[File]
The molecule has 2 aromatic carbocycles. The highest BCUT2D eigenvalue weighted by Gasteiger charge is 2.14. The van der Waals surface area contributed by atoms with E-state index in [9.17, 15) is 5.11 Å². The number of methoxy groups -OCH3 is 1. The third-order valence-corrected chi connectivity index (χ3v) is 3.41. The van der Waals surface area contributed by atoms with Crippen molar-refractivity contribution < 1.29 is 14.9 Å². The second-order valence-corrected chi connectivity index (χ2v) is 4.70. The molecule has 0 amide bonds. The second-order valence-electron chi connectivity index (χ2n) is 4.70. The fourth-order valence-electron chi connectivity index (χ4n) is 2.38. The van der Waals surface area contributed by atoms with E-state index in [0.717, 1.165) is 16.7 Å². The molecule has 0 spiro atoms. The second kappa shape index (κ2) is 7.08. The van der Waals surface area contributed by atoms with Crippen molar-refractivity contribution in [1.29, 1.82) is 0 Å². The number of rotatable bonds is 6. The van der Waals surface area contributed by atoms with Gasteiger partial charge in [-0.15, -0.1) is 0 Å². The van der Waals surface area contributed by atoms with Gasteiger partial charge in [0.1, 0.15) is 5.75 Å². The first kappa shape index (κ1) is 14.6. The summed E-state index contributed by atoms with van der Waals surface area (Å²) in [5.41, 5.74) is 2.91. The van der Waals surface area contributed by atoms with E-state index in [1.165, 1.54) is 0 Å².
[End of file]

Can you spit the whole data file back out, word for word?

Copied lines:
The molecule has 2 aromatic carbocycles. The highest BCUT2D eigenvalue weighted by Gasteiger charge is 2.14. The van der Waals surface area contributed by atoms with E-state index in [9.17, 15) is 5.11 Å². The number of methoxy groups -OCH3 is 1. The third-order valence-corrected chi connectivity index (χ3v) is 3.41. The van der Waals surface area contributed by atoms with Crippen molar-refractivity contribution < 1.29 is 14.9 Å². The second-order valence-corrected chi connectivity index (χ2v) is 4.70. The molecule has 0 amide bonds. The second-order valence-electron chi connectivity index (χ2n) is 4.70. The fourth-order valence-electron chi connectivity index (χ4n) is 2.38. The van der Waals surface area contributed by atoms with E-state index in [0.717, 1.165) is 16.7 Å². The molecule has 0 spiro atoms. The second kappa shape index (κ2) is 7.08. The van der Waals surface area contributed by atoms with Crippen molar-refractivity contribution in [1.29, 1.82) is 0 Å². The number of rotatable bonds is 6. The van der Waals surface area contributed by atoms with Gasteiger partial charge in [-0.15, -0.1) is 0 Å². The van der Waals surface area contributed by atoms with Gasteiger partial charge in [0.1, 0.15) is 5.75 Å². The first kappa shape index (κ1) is 14.6. The summed E-state index contributed by atoms with van der Waals surface area (Å²) in [5.41, 5.74) is 2.91. The van der Waals surface area contributed by atoms with E-state index in [1.165, 1.54) is 0 Å².